Saturday, October 1 is the day of the rally in front of the Parliament’s building. The “demonstrators” from Clark Square are going to suspend their event at that location to join members of the various trade unions and civic organization on Kossuth Square between noon and 2 p.m. After the rally, from 2 to 4 p.m., the organizers secured a permit to march back to Clark Square via the Chainbridge. Once there, a permit has been issued for another “demonstration” – a candle-light vigil – between the hours of 5 p.m. to 10 a.m. the next morning.
Starting at 10 a.m. on Sunday, October 2, those gathered at Clark Square are going to march up to Buda Castle, to Széll Kálmán Square and back to Clark Square. This march was de facto permitted by the courts’ overturning of the police’s previous denial of the protest permit (the other event under permitted by the orders of the court is the rally outside the Parliament building on Saturday).
The event organizers also called for partial traffic slowdowns starting Monday, October 3 at locations throughout the country.
The so-called Akcióegység (Unity of Action – the collective name of the organizations joined behind the series of events) was forged in support of 9 collective demands:
- justice and fairness in the sharing of tax burdens
- an end to retroactive legislation
- the restoration of a previous system of trade union negotiations, in which unions and employers negotiated with the mediation of the state (called “háromoldalú társadalmi párbeszéd” – three-sided social dialogue)
- modification of Hungary’s employment law upon a negotiated agreement is reached with the government’s “social partners”
- the restoration of the constitutional protection of early retirement and service retirement options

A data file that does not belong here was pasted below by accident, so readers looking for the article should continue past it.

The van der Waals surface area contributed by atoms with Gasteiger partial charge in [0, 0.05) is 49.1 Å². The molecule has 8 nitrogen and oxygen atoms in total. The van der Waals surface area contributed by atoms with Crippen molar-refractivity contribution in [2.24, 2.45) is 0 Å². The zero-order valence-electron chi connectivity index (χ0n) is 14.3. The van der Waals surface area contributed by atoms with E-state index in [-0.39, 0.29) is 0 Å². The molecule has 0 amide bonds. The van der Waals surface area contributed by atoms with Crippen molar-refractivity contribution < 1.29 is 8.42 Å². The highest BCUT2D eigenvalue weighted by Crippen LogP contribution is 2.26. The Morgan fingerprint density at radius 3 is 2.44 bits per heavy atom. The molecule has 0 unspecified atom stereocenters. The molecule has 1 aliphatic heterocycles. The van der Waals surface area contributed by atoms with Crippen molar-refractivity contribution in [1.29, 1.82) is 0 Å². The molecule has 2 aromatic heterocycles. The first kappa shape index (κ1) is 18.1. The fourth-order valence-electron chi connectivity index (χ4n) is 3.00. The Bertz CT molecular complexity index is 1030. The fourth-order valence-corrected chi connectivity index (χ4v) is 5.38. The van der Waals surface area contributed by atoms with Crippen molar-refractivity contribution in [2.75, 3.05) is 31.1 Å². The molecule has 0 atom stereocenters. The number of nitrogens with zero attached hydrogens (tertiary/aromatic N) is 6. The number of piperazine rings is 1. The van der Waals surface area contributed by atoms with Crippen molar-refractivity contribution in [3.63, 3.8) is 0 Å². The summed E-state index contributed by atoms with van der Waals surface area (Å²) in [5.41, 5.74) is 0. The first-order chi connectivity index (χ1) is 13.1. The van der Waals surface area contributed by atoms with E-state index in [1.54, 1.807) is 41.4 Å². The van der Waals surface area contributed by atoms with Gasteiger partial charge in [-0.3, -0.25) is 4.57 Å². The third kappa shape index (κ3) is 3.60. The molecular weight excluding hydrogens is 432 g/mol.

- limiting any changes to the retirement system to new labor contracts, so that employees would be guaranteed an equitable transition
- the introduction of a new system of guaranteed career progressions only after a negotiated agreement with the unions
- the restoration of the right to strike
- no curtailment to union rights
Most of these demands are related to the government’s plans to impose retroactive changes to labor contracts – especially as far as retirement options or work-hours are concerned.
Akcióegység comprises some major trade unions representing Hungarian employees, among them those working in the chemical and the electronic industries, firefighters, policemen, teachers, journalists, and every member organization of MSZOSZ, the left-leaning confederation of labor unions. This level of unity among these organizations is unprecedented, since Hungarian labor unions are organized not by trade, but by political affiliation. Liga, the trade union confederation associated with Fidesz, Hungary’s ruling party refused to participate in the events, and decided to negotiate behind closed doors about their demands for the government. In the meantime, some union members even received a warning about participating: mayors in more than one municipalities told members of the public employees’ union that they could attend the protest on Saturday, but if they do so, they need not show up for work on Monday.